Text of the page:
Titling a bank account: why it matters
by Mandy Hicks
By Nathan Vinson
Attorney, ELPO Law
It’s a fairly simple act to add someone as a second account holder on a bank account. Usually, a visit to the bank with both persons and signing a few pieces of paperwork is all it takes. We often see clients add an adult child as a co-owner of a bank account, thinking this will make things easier for them should the child ever need to pay bills on their behalf.
There’s a problem, though, with adding someone as an equal account holder. Upon your death, the survivor can keep all of the money in that account. It bypasses probate and does not become part of the estate.
If you only have one child, that was probably your intention, and that’s perfectly fine. But if you intended for any other children to have part of the funds in that account, they won’t necessarily receive it, unless the child who is co-owner of the account is feeling generous and equitable. We prefer for our clients to prepare for what we often see as reality – children argue often about money left behind.
And here’s one more reason not to add an adult child as co-owner of an account: if the child you’ve added has debts, all of those who your child owes money to can come after those funds upon your death. That includes:
- judgment creditors, which would be what is created if they’ve lost a lawsuit
- lien creditors, including the IRS for unpaid income taxes
- creditor claims in the event the child files for bankruptcy
If you need to give an adult child the ability to handle some financial matters without creating the headaches we’ve outlined above, you have a few more options. Those include adding the child as an authorized signatory, which would mean he or she can sign checks, but otherwise has no control or ownership of the bank account. When you die, the money from that account will go into the estate and will go through probate.
You can also ask the bank to turn the account into a payable-on-death (POD) account, which means that the adult child (or children) would receive the balance upon your death. Banks have various policies on POD accounts, so you need to ask your bank about this. If you want to avoid probate and give one child all of the funds, this is a way to do that.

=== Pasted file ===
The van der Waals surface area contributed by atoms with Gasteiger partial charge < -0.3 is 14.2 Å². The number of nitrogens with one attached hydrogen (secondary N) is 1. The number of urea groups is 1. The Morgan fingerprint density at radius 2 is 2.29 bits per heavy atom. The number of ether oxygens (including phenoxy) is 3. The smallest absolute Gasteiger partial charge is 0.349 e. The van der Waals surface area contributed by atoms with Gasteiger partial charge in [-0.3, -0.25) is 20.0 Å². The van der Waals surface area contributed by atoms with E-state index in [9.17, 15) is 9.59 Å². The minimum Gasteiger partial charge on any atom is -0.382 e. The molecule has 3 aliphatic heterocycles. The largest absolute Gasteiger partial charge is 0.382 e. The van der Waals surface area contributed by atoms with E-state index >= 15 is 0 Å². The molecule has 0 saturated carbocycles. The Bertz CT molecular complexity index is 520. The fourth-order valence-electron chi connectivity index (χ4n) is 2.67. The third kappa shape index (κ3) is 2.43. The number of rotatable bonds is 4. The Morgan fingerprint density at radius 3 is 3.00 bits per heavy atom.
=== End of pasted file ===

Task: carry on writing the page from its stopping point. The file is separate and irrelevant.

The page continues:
But the best solution, by far, is to execute a Power of Attorney document. Power of Attorney gives someone close to you – usually a spouse or child – the power to execute agreements and handle your financial affairs if you are incapacitated. For example, if you were in the process of selling your home and involved in an accident, the person who has the Power of Attorney can handle the closing on your behalf and sign paperwork in your absence. Without it, that sale would halt until you were able to sign the documents yourself.
A Power of Attorney document should definitely be part of your estate plan. You should always have someone designed as Power of Attorney who can handle your financial affairs and other matters for you. You can even make the Power of Attorney “springing” if you’re more comfortable with that, which means it doesn’t go into effect until you are no longer able to manage your financial affairs or are incapacitated. Whatever you do, make sure the Power of Attorney is durable, and will be there for you when you need it most.
It may seem like a small matter, but how you title accounts really has an impact when it comes time to settle an estate. Make this part of your discussion with a qualified estate attorney when you’re making plans for the future. You and your family will be glad you handled this before an emergency strikes.
If you don’t have an estate attorney, contact Nathan Vinson, attorney, at (270) 781-6500 or e-mail Nathan at email@example.com.